Since independence, Angola has witnessed twenty-plus years of civil war and a string of broken peace agreements. “It is not difficult to be a cynic about Angola,” notes Ambassador Paul Hare. Yet Hare and other dedicated diplomats have continued to persevere in their quest for a lasting solution to the Angolan conflict.
In this behind-the-scenes account of the negotiation and implementation of the 1994 Lusaka Protocol, Hare describes how representatives of the United Nations and “the Troika” (the United States, Russia, and Portugal) launched negotiations with the rebel forces of UNITA, led by Jonas Savimbi, and the Dos Santos government to address their differences and plot a peaceful course for the country’s future. Angola’s Last Best Chance for Peace offers a revealing picture of the interplay of personalities and policy agendas in this large, resource-rich country.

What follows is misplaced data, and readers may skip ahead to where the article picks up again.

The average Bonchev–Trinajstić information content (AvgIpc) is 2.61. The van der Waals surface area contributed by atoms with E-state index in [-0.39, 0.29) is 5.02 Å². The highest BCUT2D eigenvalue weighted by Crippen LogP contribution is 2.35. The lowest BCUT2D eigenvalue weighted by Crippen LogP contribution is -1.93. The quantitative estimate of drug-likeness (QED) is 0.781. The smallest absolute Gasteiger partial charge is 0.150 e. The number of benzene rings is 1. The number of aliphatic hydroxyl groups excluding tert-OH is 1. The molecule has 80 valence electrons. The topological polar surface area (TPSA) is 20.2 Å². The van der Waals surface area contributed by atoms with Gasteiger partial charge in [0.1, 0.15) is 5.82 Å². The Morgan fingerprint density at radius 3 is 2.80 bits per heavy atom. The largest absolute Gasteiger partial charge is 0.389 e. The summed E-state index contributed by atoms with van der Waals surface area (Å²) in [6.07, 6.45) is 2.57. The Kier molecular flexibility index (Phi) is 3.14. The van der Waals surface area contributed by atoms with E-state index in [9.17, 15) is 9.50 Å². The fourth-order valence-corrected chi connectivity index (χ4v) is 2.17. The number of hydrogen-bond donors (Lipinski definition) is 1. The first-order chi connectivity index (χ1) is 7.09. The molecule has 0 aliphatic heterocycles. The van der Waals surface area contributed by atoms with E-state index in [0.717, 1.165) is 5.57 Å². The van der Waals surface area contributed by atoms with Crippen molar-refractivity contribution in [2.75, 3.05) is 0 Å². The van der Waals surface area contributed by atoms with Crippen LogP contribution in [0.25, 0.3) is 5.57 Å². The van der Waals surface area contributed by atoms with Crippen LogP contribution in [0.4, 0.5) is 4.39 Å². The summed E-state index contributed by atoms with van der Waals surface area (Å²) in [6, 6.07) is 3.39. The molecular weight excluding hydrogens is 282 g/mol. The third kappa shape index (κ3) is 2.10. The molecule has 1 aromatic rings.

In this exceptionally well-written book, Hare follows the uneven process of implementation through to 1998, concluding with a look at the lessons of Angola for other conflicts, both in Africa and elsewhere.
About the Author
Paul Hare was the U.S. special representative for the Angolan peace process from 1993 to 1998. His distinguished Foreign Service career included posts as director of Southern African affairs and U.S. ambassador to Zambia. A fellow at the United States Institute of Peace in 1996–97, he is now executive director of the United States–Angola Chamber of Commerce.